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Talking Headways Podcast: Building a Better Transit Board

This week on the podcast, we’re back at last fall’s virtual Railvolution conference. Former BART GM Grace Crunican moderates a panel discussing the role of board members in transit agencies with former MBTA board member Monica Tibbits-Nutt and former Houston Metro board member Christof Spieler. They talk about how to deal with board members with opposite ideas, how to help agency staff, and using the budget as a policy document.

For those of you who get your news through your eyes and not your ears, there’s an edited transcript below the audio player. If you want a full, unedited transcript (with some typos!), click here. If you want to listen, here you go:

Grace Crunican: Whether you force collection of the money at the front of the bus or at the beginning of the end of the trip, you have a station, you have automatic gates [and other infrastructure]. Everyone has a problem with homelessness at the stations, underneath the infrastructure, on the cars, in the bus itself. As transit-board members, what recommendations do you have on how to approach that? What recommendations do you [have for] transit agencies, or what steps should they take to try and get that discussion on the table and get at some solutions?

Monica Tibbits-Nutt: I think [we need to be] having the discussion independent of safety. Safety is incredibly important. We’ve had a number of times where operators [and] station staff have had interactions, particularly with people who had substance-abuse problems or were struggling with mental issues, having physical confrontations with the frontline staff, having physical confrontations with passengers. That, for the most part, is really what I see in a lot of different areas at different agencies. That’s where the discussion of homelessness is. That’s kind of where it lives or when talking about, in the winter, which stations are going to be allowing homeless people in. We have really nasty weather here.

So that plays out a lot here. But as far as having any discussions about how can we better serve the populations, how can we work with the homeless community to provide better services? How can we work with social workers around providing more transit services for that population, those discussions aren’t had. I think as long as we continue to have these discussions in just that safety standpoint and really safety, not for the homeless population, but just safety for everyone else, we’re not going to be able to address any of these issues. We play a massive part in this because every social issue is on our transit systems and it’s amplified on our transit systems, but I don’t see our industry taking on homelessness at all.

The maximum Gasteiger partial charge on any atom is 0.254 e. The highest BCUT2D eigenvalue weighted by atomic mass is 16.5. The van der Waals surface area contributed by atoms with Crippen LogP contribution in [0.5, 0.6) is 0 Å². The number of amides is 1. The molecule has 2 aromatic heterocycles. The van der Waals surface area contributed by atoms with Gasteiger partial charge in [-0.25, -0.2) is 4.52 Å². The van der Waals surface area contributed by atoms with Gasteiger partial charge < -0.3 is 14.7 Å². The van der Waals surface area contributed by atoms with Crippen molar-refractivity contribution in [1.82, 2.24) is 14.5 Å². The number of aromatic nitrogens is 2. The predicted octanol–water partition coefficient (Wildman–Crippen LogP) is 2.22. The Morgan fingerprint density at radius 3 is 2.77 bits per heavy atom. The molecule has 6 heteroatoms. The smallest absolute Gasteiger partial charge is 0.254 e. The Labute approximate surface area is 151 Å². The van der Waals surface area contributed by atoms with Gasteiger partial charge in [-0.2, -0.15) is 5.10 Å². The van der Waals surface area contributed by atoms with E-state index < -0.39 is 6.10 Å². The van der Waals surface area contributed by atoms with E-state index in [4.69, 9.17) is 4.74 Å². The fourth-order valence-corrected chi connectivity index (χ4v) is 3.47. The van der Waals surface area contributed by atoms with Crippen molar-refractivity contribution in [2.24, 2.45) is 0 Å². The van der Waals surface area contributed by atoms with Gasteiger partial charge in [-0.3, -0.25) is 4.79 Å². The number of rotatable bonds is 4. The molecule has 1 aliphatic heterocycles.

Christof Spieler: I think fundamentally the people most affected by homelessness are the homeless and fundamentally the solution to homelessness is housing, which means we have an issue here which goes beyond what transit agents use can do. Again, that goes to one thing board members can do, which is be involved in these larger policy discussions. I think, secondly, your underlining of that safety thing, it’s almost like there’s two kinds of safety discussions we have on transit. One is legitimate safety discussions, and there are legitimate safety issues on transit. We’ve had been in some really good discussions about sexual harassment on transit. I know that is a very real thing and something that transit agencies need to take much more seriously than they have before.

But sometimes the safety discussions we have are what Dr. Destiny Thomas would call essentially "white comfort" discussions. Is this an actual safety discussion or is this a question of people not being comfortable being on the same train as people who don’t look like them, or being on the same buses with people who don’t look like them? Frankly, oftentimes, that’s when we’re having a safety discussion, that’s what it is. We’re not talking about actual crime. We’re not talking about actual assaults. We’re talking about, there’s a homeless guy on the bus. They are residents of our cities as much as anyone else. And they have a right to be on the bus as much as anyone else. What I’ve really appreciated is the agencies that have moved beyond police as a response to homelessness.

Transit boards can either be a really productive part of that discussion or transit boards can play into that "this is a crime problem" narrative. And I think that’s where board members have to be really careful about which of those discussions they want to have.

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